Greed. Lust. Corruption. Thirst for power. A wretched lack of compassion for human life. That is Myanmar.
Myanmar is home to 1.3 million Rohingya, a religious and cultural minority in what was once known as Burma. The Myanmar government staunchly refuses to recognize the citizenship of the Rohingya, claiming they are all illegal immigrants of neighboring Bangladesh, despite the fact that many Rohingya families have lived exclusively in Myanmar for generations. This lack of citizenship makes the Rohingya vulnerable to trafficking, forced labor, and poverty.
After the country of 50 million started moving from dictatorship to democracy in 2011, newfound freedoms of expression lifted the lid off deep-seated hatred of the dark-skinned ethnic minority, making them even more vulnerable. Up to 280 Rohingya have been killed since mid-2012, and some 140,000 were chased from their homes by machete-wielding mobs. They now live under apartheid-like conditions in camps where they can’t work, go to school or receive medical care.
They have been told they will not be allowed to vote in an upcoming general election and that those who cannot prove their families have been in the country since it gained independence from Britain in 1948 could face deportation or indefinite detention in camps.
This terrible situation has torn an enormous hole in the social fabric of the Rohingya. While many Myanmar people profit from the trafficking of the Rohingya, many traffickers are the Rohingya themselves.
The brokers promise men jobs and offer pretty young girls the prospect of marriage if they agree to board the ships. It may cost them nothing to board, but the migrants are unaware that they will be held hostage in jungle camps or at sea until their poor families somehow come up with enough money to pay their ransom. Activists also say some women end up being sold into prostitution.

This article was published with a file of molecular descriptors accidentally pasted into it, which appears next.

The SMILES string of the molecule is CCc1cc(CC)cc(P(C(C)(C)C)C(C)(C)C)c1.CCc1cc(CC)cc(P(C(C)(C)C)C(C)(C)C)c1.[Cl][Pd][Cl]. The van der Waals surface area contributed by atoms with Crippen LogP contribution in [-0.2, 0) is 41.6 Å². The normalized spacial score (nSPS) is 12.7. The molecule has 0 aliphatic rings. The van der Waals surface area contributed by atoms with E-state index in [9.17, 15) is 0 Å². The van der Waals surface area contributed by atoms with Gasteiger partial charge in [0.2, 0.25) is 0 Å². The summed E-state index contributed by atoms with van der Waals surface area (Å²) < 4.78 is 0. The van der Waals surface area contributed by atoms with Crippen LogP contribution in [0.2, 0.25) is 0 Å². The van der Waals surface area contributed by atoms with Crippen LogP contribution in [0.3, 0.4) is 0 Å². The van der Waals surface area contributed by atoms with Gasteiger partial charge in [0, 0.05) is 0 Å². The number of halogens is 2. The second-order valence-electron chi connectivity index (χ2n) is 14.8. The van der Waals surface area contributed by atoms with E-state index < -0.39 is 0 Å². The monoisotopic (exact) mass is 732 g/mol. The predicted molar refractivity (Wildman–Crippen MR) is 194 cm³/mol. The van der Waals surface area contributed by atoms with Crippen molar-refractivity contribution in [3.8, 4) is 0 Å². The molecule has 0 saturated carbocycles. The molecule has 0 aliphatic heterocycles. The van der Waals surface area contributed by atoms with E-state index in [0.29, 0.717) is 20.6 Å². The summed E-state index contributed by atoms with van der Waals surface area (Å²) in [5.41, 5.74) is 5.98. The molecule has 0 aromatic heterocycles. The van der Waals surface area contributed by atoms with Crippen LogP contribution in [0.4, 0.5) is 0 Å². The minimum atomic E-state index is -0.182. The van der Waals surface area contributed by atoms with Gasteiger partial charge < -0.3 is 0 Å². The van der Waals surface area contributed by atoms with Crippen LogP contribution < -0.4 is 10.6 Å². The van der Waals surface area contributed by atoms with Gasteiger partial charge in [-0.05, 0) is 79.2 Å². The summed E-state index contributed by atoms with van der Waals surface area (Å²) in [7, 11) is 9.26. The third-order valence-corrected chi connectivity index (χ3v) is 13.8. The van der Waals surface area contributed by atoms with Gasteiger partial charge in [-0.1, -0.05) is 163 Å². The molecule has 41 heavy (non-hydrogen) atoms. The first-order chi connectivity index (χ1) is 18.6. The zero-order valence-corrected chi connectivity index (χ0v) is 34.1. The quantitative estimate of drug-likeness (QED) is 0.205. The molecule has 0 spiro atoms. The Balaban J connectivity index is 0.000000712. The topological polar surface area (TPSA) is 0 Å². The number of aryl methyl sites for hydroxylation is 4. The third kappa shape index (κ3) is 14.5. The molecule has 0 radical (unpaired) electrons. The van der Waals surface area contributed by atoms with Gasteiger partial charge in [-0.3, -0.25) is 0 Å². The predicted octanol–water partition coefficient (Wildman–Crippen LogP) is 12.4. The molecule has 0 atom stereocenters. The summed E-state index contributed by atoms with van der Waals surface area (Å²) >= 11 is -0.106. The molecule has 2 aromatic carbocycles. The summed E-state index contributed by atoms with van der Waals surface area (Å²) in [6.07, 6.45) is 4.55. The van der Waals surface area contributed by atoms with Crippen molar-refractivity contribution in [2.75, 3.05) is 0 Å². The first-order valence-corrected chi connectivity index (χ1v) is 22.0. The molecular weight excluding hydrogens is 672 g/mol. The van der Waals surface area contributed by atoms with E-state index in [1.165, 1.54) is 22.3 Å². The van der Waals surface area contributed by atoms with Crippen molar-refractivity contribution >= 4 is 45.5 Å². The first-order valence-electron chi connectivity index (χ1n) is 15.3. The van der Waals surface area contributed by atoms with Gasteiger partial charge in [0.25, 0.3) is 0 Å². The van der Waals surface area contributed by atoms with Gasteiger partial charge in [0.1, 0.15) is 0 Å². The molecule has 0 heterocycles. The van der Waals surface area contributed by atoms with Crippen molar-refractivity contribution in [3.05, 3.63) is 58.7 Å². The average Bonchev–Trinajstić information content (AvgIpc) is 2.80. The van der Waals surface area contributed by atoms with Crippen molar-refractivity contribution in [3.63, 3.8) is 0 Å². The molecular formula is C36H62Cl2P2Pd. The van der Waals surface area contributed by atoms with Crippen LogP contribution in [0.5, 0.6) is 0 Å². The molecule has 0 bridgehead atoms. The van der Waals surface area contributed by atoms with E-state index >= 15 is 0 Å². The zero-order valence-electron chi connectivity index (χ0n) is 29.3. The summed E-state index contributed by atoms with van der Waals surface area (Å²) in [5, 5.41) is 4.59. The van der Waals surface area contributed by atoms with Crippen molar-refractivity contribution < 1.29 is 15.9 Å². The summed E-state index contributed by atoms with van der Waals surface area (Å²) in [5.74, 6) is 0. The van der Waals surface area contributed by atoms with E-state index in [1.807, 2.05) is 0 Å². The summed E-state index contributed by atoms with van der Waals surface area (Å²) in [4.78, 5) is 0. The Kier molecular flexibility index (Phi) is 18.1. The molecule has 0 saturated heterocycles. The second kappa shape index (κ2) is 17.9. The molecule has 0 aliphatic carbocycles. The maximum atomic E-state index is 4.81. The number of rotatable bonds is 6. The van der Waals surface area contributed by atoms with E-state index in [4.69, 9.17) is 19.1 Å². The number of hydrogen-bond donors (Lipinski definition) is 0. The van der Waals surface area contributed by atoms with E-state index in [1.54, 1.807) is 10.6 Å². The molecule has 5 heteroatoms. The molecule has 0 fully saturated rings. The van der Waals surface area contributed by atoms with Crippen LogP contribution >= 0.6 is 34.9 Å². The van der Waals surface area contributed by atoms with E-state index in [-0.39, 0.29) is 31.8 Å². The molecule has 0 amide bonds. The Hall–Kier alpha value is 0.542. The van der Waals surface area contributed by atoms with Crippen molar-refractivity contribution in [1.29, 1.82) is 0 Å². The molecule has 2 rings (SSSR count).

Until recently, the first stop for boats leaving the Bay of Bengal was Thailand, long considered a regional trafficking hub. Men, women and children were often held until brokers could collect up to $2,000 from relatives.
Those who could pay continued onward, usually to Malaysia, because the Muslim country faces a shortage of unskilled workers. Those who couldn’t come up with the money were sometimes beaten, killed or left to die.
The navies of Thailand, Myanmar and Bangladesh are all working to keep decrepit wooden vessels at sea – none of these countries wants to deal with the influx of refugees should the people on these boats make it ashore. The United Nations says these boats are in danger of becoming “floating coffins.”
AlJazeera reports that the Myanmar government refuses to take responsibility for this crisis.
“We are not ignoring the migrant problem, but our leaders will decide whether to attend the meeting based on what is going to be discussed,” said Major Zaw Htay, director of the office of Myanmar’s president.
“We will not accept the allegations by some that Myanmar is the source of the problem,” he added.
Even the name “Rohingya” is taboo in Myanmar. Without global pressure to amend this situation, the Myanmar government may yet succeed in eradicating these people.